I have owned rental property for over 10 years now and have made more mistakes than I would like to admit.
Listed below are some of the mistakes that I have made, as well as common mistakes I see other first-time landlords make.
1. Over-Estimating Rent Rates
The vast majority of landlords buy a rental property, plan on doing some renovation work and increasing rent dramatically after the renovations. Yes, you will get a higher rent rate but probably not as high as expected.
You can fix this very easily by marketing the property on Craigslist before the renovations are complete. You can judge by the response rate how in-line you are with the market. The majority of the most successful landlords I know keep their properties rented at below market rates.
Why on earth would they do this? Because honestly if you get a good renter that pays on-time and treats the property well it’s worth it. Additionally, vacancy expenses and turnover time are huge costs.
By keeping your properties at below market rent you keep your properties at 100% occupancy.
2. Not Starting the Eviction Process Immediately
Once you get a tenant that starts paying late, you need to be charging the late fee in your lease. Additionally, if they are paying so late that it is cause for eviction in your lease you need to do this.
Do not accept partial payments.
3. Not Treating it like a Business
My wife hates to hear the term “side project.” I work a lot of hours already at my full-time job. I have a wife and kids and other responsibilities. My rental property business changed dramatically when I went from 1 to 10 units.
In-fact I would highly encourage you to get to 10 doors as quick as possible. Here is why:
- 10 doors x $800/rent x 12 months = $96,000 in annual revenue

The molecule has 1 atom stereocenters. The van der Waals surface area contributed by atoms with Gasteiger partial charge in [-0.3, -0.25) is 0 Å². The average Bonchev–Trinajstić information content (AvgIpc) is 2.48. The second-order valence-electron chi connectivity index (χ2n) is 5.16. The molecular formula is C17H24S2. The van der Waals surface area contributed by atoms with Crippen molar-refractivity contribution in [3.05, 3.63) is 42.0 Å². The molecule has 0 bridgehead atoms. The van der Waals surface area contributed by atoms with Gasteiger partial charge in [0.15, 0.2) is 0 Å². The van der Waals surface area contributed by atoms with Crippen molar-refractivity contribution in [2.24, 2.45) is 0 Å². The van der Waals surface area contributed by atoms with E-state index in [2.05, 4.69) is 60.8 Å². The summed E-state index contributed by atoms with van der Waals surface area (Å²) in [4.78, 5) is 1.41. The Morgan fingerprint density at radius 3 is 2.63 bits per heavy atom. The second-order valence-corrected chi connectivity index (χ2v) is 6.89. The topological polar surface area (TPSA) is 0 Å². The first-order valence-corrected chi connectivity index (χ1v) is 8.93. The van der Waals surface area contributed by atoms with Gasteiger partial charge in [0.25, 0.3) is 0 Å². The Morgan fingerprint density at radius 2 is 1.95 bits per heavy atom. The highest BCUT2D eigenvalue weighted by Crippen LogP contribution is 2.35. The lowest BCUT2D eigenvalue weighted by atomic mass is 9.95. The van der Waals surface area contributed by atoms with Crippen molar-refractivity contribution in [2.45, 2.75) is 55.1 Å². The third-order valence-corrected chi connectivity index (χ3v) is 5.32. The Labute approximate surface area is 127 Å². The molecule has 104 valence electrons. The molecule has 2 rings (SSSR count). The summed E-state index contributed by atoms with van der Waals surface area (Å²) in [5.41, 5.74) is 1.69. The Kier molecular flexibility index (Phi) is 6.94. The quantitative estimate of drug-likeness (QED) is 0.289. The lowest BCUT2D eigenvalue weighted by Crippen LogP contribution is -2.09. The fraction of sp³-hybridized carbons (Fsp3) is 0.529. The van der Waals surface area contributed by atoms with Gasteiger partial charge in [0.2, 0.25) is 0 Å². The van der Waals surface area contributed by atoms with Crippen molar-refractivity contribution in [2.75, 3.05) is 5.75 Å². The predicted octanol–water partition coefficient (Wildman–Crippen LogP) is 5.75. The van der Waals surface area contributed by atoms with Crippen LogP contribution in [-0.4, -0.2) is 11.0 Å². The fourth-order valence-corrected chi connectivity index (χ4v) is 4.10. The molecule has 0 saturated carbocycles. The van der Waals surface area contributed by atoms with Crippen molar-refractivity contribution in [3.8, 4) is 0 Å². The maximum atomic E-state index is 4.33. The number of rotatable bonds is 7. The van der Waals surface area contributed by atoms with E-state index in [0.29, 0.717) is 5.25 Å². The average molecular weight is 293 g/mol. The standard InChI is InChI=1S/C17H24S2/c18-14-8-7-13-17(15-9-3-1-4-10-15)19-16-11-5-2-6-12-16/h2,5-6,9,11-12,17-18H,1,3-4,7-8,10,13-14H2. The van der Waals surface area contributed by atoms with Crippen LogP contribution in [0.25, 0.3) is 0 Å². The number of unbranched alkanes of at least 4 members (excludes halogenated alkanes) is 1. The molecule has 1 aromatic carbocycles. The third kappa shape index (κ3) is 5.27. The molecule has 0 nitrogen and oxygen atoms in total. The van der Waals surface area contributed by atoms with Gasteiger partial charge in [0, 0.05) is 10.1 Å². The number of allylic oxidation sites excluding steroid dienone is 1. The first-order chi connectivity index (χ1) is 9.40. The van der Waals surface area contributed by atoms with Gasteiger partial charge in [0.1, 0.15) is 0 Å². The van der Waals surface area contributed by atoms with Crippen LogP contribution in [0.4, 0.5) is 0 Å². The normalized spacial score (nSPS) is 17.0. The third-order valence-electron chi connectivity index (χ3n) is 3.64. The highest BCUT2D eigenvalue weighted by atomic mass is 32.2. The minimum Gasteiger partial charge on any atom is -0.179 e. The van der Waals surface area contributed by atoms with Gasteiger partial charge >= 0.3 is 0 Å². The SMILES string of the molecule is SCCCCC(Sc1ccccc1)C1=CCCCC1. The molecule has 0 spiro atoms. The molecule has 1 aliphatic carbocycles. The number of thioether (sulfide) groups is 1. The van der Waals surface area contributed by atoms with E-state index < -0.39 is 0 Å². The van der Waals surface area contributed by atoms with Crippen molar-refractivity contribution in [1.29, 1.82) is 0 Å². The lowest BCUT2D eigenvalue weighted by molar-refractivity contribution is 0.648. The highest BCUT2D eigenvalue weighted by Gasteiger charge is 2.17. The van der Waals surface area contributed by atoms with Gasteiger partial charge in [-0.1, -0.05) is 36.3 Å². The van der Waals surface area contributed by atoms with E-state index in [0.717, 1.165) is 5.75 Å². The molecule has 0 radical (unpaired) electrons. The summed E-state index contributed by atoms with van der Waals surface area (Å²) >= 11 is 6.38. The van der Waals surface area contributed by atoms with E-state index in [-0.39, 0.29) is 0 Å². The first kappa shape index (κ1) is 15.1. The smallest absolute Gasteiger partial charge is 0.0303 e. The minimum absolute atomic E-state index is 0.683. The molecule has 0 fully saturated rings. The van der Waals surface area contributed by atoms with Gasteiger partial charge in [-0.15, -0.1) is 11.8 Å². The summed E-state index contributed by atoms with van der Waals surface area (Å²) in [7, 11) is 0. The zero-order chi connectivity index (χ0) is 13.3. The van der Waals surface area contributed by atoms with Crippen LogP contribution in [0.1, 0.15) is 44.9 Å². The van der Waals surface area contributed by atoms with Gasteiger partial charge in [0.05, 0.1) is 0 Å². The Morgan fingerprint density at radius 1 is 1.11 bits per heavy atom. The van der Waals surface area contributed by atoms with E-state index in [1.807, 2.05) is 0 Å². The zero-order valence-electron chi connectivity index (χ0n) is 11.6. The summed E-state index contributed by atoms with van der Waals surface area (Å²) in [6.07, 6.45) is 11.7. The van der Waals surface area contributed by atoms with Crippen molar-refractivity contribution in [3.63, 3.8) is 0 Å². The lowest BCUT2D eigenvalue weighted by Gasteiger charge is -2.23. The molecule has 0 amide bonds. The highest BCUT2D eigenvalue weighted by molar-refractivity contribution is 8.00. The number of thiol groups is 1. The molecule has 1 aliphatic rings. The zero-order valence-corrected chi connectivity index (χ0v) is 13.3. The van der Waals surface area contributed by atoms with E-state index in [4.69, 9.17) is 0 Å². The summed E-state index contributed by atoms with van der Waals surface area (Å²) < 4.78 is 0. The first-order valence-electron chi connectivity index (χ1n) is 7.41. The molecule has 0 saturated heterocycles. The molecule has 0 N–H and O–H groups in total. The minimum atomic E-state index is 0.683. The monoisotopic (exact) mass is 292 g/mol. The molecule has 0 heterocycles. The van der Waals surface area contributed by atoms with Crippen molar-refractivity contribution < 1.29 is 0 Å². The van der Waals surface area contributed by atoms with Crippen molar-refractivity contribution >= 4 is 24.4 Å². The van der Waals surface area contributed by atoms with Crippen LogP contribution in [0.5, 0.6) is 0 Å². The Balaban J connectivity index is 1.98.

- Target 20% cash-flow margin = $19,200
This is substantial money and you can use this strategy to pay down your debt faster.
However, several of my friends just buy one rental property and complain about the headaches. Here’s the thing, 1 rental property is a headache because you don’t have enough revenue to justify the time and extra costs.
Using the above rent numbers with one door you would only make $9,600 in annual revenue and $1,920 in cash-flow margin.
Note, I’m defining cash-flow margin as what is left after debt service, taxes, insurance and maintenance. This margin will vary dramatically by the age of the properties.
4. Underestimating Maintenance Expenses
This has been my biggest lesson learned as a landlord. Maintenance expenses have made a property I thought was going to going be a home run into an absolute cash-drain. This issue is absolutely critical for you to understand if you plan on investing in multifamily properties.
Tenants will not take care of the property as well as you think.
Animals (especially cats) can destroy a lot more than you think. Water damage has caused me to: replace roofs, exterior walls, flooring, baseboards, floor joist, you get the idea!
5. Not Having Multiple Funding Sources
Hopefully you are trying to grow and scale your real estate business. A lot of first-time landlords go in and put 20% cash down on their investment properties. They then use additional cash to improve the property.